Great Finds at Goodwill

For people looking to outfit a kitchen on the cheap or lovers of vintage cookbooks (yes, I’m in both those categories), Goodwill offers the opportunity to look for needles in the haystack of crap. For every 10 shelves full of “How to cook low-fat meals for in the microwave” there is one little book on the shelf that is everything you have ever wanted in a cookbook.

Yesterday, aside from a pizza wheel, a bamboo picnic mat and an amazing tapas tray, I found some great books, the best of which is from 1977 and called “Dining in Seattle”

“Dining in Seattle” is a collection of recipes from the finest restaurants in the city at that time. It starts with that still present classic, Canlis. Each restaurant gives a full dinner worth of recipes, from starter to dessert, about 5 recipes each, along with wine reccomendations. El Gaucho is in there as well and the forward is by Emett Watson (he of the oyster bar). But the segment I was most excited about? The Surrogate Hostess.

For those of you whose Grandmothers did not live up the street, let me explain first of all that you could smell the place from about a 5 block radius, not even exaggerated. To this day, I glare at the Tully’s Coffee that sits at the intersection of 17th and Aloha on Capitol Hill, remembering the walk down there on chilly autumn days, not unlike today. The smell of baked goods wafting, mingling with that woodsy autmun scent. Sigh.

I’d love to give you more details, but to be honest, I’m fairly certain that the Hostess closed down when I was about five, so I can’t even give you details about what I loved there (were there cinnamon rolls? I think there were…), but I honestly don’t remember too many specifics about the inside, about the food, what sticks with me are the smells. I can still smell the walk from my grandmothers house, the coffee and baking mingling as you waited for breakfast inside.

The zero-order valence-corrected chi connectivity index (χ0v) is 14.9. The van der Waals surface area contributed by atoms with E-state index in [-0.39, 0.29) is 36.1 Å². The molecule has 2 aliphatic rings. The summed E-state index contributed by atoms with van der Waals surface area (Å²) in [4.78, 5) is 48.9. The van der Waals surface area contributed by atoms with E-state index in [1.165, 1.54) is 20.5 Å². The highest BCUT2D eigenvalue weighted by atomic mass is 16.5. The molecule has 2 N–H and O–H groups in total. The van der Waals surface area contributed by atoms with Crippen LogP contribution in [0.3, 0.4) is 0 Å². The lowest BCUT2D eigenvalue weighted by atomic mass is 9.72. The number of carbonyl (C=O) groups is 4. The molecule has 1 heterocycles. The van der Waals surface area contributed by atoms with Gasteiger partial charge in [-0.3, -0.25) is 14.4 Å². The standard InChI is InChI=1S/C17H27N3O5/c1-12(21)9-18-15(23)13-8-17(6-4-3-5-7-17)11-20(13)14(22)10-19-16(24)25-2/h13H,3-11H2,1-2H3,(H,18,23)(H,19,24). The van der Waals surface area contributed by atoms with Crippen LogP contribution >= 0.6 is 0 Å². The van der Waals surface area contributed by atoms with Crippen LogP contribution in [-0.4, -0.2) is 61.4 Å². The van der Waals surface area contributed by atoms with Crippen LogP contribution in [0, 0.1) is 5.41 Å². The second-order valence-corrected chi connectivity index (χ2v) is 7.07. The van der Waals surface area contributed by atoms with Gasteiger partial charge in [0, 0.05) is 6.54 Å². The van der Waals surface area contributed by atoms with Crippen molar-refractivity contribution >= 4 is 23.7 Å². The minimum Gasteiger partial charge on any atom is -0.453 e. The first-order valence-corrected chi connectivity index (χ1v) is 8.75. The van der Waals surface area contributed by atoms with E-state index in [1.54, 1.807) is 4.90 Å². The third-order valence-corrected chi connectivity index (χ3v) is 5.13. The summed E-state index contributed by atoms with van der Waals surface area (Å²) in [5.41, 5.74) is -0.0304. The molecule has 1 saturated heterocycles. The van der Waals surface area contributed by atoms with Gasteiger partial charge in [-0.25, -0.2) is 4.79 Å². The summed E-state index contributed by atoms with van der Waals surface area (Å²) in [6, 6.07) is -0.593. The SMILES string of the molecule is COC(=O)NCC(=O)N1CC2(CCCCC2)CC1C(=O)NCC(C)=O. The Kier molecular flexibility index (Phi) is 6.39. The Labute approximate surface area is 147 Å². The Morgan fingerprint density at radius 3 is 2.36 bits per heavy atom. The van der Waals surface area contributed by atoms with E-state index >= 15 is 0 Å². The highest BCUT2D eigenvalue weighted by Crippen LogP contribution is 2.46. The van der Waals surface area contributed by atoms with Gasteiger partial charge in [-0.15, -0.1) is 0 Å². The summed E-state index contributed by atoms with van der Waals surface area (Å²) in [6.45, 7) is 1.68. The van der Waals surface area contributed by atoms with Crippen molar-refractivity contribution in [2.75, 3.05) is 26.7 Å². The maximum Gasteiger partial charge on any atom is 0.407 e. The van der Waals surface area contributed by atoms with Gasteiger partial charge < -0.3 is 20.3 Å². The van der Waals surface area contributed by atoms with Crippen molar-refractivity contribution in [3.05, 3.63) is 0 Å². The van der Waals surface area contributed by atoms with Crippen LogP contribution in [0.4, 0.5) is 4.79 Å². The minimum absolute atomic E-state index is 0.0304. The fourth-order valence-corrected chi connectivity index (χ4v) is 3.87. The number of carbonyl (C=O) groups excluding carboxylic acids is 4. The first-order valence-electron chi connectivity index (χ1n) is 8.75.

So now I have Dining in Seattle and while I haven’t heard of all the restaurants in there–it was, after all, published 6 years before I was born–I know I’m going to use it, if for nothing else, for the chance that my house might smell just like the Surrogate Hostess of my long half-forgotten memories.


9 Responses

  1. Hi, Tully’s took over the old Surrogate Hostess space in the fall of 1997. Tully’s bought the lease out of the Surrogate Hostess bankruptcy that their 3rd owner had filed earlier in the year. Subsequently, we remodeled the space significantly and have enjoyed wonderful business activity from a very supportive neighborhood…and one in wich my wife grew up. Tom

  2. Thanks Tom! Gosh, I wasn’t as young as I thought I was when that happened…

  3. “The Surrogate Hostess”, what a name!
    Speaking of finds, I just scored Diana Kennedy’s classic Cuisines of Mexico for $3 at a thrift store on Mercer Island. Some of the best thrift stores are in ritzier areas. I’m speaking as a former connoisseur.